What ideas do you have for a potential corporate partner for a campaign influencing women to know the signs of a heart attack? Why is establishing the purpose of the evaluation the recommended first step in developing an evaluation plan?
What ideas do you have for a potential corporate partner for a campaign influencing women to know the signs of a heart attack?
2. Why is establishing the purpose of the evaluation the recommended first step in developing an evaluation plan?
3. Give an example of an actual or hypothetical randomized controlled trial, using the schematic presented in the chapter (see attached). Be sure to include the background of the campaign.
Heart attack symptoms can vary from person to person but the most common signs of a heart attack are:
Other less common symptoms include:
If you think you’re having a heart attack, call 999 for an ambulance immediately.
Women may be less likely to seek medical attention and treatment quickly, despite the warning signs. This can dramatically reduce your chance of survival.
Rapid treatment is essential, and the aim is to restore blood flow to the affected part of the heart muscle as soon as possible. This helps to limit the amount of damage to the heart.
Coronary heart disease (CHD) kills more than twice as many women as breast cancer in the UK every year, and is the single biggest killer of women worldwide. Despite this, it’s often considered a man’s disease.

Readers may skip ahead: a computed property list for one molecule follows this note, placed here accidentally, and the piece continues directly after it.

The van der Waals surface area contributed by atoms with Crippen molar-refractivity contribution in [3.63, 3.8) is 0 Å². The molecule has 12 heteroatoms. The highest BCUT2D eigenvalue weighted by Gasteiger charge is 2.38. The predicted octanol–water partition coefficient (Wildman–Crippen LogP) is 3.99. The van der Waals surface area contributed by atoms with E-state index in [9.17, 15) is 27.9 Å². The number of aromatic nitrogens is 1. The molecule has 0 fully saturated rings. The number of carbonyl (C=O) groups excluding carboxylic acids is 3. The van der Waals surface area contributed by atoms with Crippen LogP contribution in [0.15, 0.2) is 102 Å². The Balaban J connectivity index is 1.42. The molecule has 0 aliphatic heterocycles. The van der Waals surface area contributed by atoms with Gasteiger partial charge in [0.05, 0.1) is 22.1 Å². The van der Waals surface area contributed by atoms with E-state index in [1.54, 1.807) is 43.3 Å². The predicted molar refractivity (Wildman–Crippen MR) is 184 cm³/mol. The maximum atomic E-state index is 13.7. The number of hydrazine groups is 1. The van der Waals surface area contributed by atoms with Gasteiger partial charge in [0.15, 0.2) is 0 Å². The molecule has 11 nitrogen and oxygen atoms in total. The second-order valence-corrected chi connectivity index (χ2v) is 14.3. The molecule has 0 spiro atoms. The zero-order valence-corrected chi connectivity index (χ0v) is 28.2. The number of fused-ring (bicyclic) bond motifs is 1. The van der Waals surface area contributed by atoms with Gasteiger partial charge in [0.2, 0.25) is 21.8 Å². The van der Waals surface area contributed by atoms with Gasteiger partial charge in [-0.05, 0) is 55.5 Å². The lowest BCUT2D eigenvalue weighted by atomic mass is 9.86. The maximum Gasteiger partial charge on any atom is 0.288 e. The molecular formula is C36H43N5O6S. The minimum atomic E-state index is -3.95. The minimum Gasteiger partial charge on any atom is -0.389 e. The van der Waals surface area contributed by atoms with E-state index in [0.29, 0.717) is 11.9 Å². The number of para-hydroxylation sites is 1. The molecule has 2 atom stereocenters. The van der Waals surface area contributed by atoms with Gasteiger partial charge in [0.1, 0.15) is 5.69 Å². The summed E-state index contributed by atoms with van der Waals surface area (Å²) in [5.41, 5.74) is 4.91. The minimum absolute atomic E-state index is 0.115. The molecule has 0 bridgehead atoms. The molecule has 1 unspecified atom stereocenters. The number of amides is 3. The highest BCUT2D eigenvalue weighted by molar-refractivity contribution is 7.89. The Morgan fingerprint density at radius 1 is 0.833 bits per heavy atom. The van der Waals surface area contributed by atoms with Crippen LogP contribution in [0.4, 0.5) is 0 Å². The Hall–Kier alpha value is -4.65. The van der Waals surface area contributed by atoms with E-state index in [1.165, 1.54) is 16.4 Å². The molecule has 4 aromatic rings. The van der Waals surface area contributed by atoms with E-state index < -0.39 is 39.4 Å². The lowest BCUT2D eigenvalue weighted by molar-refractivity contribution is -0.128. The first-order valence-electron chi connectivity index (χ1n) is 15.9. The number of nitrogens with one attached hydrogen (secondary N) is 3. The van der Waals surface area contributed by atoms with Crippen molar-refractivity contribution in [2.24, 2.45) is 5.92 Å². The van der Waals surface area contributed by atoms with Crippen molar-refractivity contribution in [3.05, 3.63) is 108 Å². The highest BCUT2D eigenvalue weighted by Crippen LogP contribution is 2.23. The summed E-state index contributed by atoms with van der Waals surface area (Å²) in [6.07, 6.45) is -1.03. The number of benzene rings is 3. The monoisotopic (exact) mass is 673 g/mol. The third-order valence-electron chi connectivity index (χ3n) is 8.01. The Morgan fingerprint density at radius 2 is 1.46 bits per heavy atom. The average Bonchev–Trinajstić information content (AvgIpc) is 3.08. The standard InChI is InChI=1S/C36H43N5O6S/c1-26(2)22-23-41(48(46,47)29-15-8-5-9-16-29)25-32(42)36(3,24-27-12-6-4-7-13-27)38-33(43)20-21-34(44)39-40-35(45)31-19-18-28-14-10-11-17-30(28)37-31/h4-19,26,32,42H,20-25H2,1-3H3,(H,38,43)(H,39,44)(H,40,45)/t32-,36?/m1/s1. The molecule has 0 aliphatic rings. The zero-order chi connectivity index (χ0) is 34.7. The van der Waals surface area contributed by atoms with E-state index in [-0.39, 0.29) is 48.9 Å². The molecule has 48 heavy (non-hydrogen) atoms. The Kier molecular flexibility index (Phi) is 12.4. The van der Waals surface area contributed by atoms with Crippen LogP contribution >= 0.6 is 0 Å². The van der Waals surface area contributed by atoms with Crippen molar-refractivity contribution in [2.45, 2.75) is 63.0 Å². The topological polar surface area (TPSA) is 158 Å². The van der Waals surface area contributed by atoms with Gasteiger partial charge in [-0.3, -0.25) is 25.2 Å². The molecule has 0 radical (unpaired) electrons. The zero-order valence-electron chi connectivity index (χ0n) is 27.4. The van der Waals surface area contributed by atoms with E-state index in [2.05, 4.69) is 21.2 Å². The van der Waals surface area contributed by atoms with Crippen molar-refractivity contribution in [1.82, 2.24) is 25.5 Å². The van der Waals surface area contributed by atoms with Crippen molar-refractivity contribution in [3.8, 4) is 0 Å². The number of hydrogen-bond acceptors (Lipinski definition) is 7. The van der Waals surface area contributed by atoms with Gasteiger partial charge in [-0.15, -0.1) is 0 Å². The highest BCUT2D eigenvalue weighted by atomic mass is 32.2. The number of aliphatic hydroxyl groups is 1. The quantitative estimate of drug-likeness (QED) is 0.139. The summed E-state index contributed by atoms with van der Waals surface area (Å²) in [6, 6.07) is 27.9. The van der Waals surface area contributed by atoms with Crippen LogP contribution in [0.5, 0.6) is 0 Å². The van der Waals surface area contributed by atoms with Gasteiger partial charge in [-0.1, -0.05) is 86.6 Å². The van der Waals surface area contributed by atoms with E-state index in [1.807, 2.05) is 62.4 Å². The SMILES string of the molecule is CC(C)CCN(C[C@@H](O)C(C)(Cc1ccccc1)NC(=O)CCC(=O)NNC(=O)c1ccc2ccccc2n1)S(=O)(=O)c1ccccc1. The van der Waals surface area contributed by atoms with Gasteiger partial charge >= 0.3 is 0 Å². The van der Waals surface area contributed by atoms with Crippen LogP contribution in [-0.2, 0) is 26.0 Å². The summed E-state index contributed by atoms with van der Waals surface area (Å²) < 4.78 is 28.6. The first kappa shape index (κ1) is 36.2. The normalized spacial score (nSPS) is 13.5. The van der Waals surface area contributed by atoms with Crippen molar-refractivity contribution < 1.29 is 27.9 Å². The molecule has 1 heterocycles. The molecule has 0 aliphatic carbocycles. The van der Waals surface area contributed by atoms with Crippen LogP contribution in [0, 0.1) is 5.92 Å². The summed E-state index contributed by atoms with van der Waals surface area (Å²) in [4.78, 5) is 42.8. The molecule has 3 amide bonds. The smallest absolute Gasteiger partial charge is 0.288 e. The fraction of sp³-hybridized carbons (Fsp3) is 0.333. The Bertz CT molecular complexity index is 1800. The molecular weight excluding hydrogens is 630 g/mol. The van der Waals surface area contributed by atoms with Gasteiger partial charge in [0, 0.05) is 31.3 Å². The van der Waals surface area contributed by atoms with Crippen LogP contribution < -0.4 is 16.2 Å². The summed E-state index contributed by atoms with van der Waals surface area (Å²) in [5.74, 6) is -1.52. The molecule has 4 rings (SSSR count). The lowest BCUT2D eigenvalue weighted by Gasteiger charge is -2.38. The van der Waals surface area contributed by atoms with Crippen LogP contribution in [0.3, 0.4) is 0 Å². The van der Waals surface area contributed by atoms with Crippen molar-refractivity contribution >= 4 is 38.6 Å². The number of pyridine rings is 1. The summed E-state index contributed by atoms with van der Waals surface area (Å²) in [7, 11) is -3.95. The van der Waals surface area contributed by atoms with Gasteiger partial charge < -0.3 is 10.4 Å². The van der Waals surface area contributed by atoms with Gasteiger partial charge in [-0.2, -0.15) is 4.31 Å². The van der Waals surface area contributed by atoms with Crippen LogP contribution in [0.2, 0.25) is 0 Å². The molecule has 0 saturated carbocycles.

There are more than 800,000 women in the UK living with CHD, which is the main cause of heart attacks. 35,000 women are admitted to hospital following a heart attack each year in the UK – an average of 98 women per day, or 4 per hour.
As a woman, your hormones might give you some protection from CHD in your pre-menopause years. Post menopause, your risk rises and continues to rise as you get older.
As you get older it is increasingly important to be aware of the risk factors that can affect your risk of developing CHD. The more risk factors you have, the higher your risk. Risk factors include:
Identifying and managing risk factors early on could help lower your risk of a heart attack in the future.
We recommend that all women over the age of 40 visit their local GP or nurse for a health check to check their cardiovascular risk. If you’re aged 40–74 and living in England, you can ask for an NHS health check. Similar schemes are also available in other parts of the UK.
Your doctor should invite you to review your risk every five years, but you can also just make an appointment yourself to check your blood pressure and cholesterol. This check might help to highlight anything that could put you at increased risk of having a heart attack.
If you have a family history of heart or circulatory disease make sure you tell your doctor or nurse. You’re considered to have a family history of heart or circulatory disease if: